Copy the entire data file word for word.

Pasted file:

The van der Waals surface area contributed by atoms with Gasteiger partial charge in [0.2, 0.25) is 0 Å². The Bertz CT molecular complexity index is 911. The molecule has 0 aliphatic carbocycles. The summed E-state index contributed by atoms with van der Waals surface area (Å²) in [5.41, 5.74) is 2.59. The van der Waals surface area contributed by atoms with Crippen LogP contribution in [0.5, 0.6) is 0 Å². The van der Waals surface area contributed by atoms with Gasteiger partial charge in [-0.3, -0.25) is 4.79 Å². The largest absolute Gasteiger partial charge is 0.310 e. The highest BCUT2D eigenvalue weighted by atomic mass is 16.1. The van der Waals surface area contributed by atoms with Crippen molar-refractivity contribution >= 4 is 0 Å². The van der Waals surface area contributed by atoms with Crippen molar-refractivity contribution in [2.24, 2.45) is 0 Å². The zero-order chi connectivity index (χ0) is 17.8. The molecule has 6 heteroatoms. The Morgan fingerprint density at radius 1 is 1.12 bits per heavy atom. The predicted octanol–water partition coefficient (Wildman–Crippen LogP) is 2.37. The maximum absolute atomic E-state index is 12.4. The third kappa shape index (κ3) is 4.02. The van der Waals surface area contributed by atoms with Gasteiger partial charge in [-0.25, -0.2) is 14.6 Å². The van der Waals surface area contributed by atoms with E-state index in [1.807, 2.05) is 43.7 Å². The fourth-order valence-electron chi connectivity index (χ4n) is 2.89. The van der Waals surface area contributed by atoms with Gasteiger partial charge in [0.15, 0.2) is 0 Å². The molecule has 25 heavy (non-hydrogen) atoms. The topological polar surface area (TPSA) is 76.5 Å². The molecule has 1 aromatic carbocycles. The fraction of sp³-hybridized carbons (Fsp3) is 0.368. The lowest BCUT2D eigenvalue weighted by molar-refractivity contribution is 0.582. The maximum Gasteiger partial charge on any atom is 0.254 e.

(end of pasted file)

The van der Waals surface area contributed by atoms with Gasteiger partial charge in [0.2, 0.25) is 0 Å². The Bertz CT molecular complexity index is 911. The molecule has 0 aliphatic carbocycles. The summed E-state index contributed by atoms with van der Waals surface area (Å²) in [5.41, 5.74) is 2.59. The van der Waals surface area contributed by atoms with Crippen LogP contribution in [0.5, 0.6) is 0 Å². The van der Waals surface area contributed by atoms with Gasteiger partial charge in [-0.3, -0.25) is 4.79 Å². The largest absolute Gasteiger partial charge is 0.310 e. The highest BCUT2D eigenvalue weighted by atomic mass is 16.1. The van der Waals surface area contributed by atoms with Crippen molar-refractivity contribution >= 4 is 0 Å². The van der Waals surface area contributed by atoms with Crippen molar-refractivity contribution in [2.24, 2.45) is 0 Å². The zero-order chi connectivity index (χ0) is 17.8. The molecule has 6 heteroatoms. The Morgan fingerprint density at radius 1 is 1.12 bits per heavy atom. The predicted octanol–water partition coefficient (Wildman–Crippen LogP) is 2.37. The maximum absolute atomic E-state index is 12.4. The third kappa shape index (κ3) is 4.02. The van der Waals surface area contributed by atoms with Gasteiger partial charge in [-0.25, -0.2) is 14.6 Å². The van der Waals surface area contributed by atoms with E-state index in [1.807, 2.05) is 43.7 Å². The fourth-order valence-electron chi connectivity index (χ4n) is 2.89. The van der Waals surface area contributed by atoms with Gasteiger partial charge in [0.15, 0.2) is 0 Å². The molecule has 25 heavy (non-hydrogen) atoms. The topological polar surface area (TPSA) is 76.5 Å². The molecule has 1 aromatic carbocycles. The fraction of sp³-hybridized carbons (Fsp3) is 0.368. The lowest BCUT2D eigenvalue weighted by molar-refractivity contribution is 0.582. The maximum Gasteiger partial charge on any atom is 0.254 e.